Workforce Development for Evidence-Based Practices

Connecticut is gaining increasing recognition for its creative strategy to improve the service delivery system by preparing the workforce for evidence-based practice.

Not only is there ample model-specific training for therapists employed in evidence-based and promising practice programs, but since 2009 there has been a growing pool of masters-level clinicians with pre-service foundational training in evidence-based practice and in the different in-home family treatment programs that are being offered throughout the state.

These clinicians received training through a course in their masters programs of social work, marriage and family therapy, counseling or psychology on the array of empirically supported in-home family treatment models and their shared core competencies. These professionals enter the workforce with a Certificate of Completion, and readiness to do the kind of work that Connecticut has invested in to promote better outcomes for youth.

A better trained workforce means better outcomes for those served.

What does “Evidence-Based Practice” refer to?

The term “Evidence-Based Practice” or “EBP,” is actually used in a couple of different ways. The term was first coined in the medical field to indicate an approach to make decisions about what treatments should be provided to patients. In this context, EBP refers to “…the conscientious, explicit and judicious use of current evidence in making decisions about the care of individual patients…” (Sackett et al., 1997). Subsequently, other healthcare disciplines have expanded upon the definition for the process of EBP.

“Evidence-Based Practices” (EBPs) or “Evidence-Based Treatments” (EBTs) refer to specific treatment models that meet several fundamental criteria. With this use of the term, EBPs are defined as:

Specific interventions that:

      • Have manualized, replicable practice parameters
      • Strong research basis of support (the "gold standard" being at least two randomized control-group studies)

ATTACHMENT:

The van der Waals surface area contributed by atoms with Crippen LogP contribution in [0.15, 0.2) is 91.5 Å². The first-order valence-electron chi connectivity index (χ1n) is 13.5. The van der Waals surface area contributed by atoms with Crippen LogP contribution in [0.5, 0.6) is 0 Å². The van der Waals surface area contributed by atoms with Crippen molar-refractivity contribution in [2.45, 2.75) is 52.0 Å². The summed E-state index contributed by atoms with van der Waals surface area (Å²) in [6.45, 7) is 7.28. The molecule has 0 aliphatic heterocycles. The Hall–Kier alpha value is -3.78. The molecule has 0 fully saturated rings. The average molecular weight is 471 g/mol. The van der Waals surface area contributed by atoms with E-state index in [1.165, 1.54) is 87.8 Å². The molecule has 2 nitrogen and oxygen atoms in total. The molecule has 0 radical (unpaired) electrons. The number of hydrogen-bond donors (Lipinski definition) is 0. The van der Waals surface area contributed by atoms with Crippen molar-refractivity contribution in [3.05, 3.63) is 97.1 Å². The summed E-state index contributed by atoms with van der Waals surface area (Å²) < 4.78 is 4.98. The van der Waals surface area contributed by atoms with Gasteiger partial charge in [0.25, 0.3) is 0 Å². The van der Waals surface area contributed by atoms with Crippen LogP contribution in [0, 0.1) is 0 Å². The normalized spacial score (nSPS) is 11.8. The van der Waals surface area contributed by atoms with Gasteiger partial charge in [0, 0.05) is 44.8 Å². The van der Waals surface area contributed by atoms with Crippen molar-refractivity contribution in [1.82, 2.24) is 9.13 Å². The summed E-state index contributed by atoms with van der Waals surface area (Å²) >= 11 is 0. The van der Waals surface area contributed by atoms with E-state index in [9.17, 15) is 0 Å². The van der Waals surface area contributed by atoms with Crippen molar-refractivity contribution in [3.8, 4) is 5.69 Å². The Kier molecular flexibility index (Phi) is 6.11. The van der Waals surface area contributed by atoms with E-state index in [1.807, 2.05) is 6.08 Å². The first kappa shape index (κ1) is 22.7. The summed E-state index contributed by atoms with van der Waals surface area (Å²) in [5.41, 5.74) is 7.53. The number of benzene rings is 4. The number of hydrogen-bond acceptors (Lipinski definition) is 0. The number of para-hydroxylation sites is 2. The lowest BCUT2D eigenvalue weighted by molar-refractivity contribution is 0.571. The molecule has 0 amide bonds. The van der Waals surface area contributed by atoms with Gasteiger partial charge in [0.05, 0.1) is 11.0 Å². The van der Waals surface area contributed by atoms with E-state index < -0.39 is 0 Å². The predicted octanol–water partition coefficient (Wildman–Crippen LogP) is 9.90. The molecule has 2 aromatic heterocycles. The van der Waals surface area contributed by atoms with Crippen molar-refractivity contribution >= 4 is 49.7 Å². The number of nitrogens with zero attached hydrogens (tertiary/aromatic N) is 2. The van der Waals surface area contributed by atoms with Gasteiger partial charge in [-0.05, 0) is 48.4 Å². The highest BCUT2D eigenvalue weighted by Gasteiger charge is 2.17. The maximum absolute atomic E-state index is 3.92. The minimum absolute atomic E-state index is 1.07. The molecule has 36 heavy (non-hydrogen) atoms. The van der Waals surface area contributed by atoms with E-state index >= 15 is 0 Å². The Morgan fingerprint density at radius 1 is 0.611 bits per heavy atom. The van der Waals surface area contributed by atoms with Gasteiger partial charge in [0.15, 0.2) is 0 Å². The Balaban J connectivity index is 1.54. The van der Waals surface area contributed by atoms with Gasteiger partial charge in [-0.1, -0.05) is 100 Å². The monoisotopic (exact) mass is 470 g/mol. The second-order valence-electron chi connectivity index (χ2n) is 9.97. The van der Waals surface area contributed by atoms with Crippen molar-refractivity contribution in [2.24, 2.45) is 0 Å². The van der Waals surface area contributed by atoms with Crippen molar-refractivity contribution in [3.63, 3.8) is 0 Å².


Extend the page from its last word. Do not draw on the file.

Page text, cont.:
• Well-defined target population
      • Often with quality assurance mechanisms to ensure model fidelity

Other Empirically Supported Treatments

“Promising practices” is a term that refers to treatment models that have a strong research basis of support, but which have not yet obtained the level of research support to be considered an EBP. These are models that may have one random control-group study, and/or may have strong outcome data, but not yet meet a level of research support to be considered an “EBP” or “EBT.”

Connecticut is Strongly Invested in Empirically Supported Treatment Choices for Children and Their Families

Connecticut stakeholders have embraced a vision for CT’s children and families that offers a comprehensive array of services to meet their diverse behavioral health needs. For some families requiring an intensive level of intervention to help maintain youth in their homes and communities rather than being placed out of their home through inpatient hospitalization, residential treatment or incarceration, there is a range of evidence-based and promising practice models of in-home family treatment. Currently there are over eleven empirically supported models of in-home treatment for children and families in Connecticut.


In Connecticut, there are more than 500 jobs in EBPs or promising practice models of in-home treatment across the state! With so many positions statewide, Connecticut has invested in developing clinicians for Evidence-Based Practices through innovative partnership between providers and higher education.


In the literature and in discussions among providers, it is often lamented that universities do not necessarily keep pace with the changes and innovations in the practice. For example, findings from a survey of 589 North American senior managers and supervisors within the behavioral health service system for children and youth, indicate that from the perspective of provider organizations, only 38% felt that clinicians entering the workforce were moderately prepared for evidence-based practice and fewer than 3% felt those entering the workforce were very prepared (Barwick, 2011).

In 2008, Connecticut decided to do something about this divide through a mental health transformation grant, partnering with Wheeler Clinic to develop the Current Trends curriculum and faculty fellowship.

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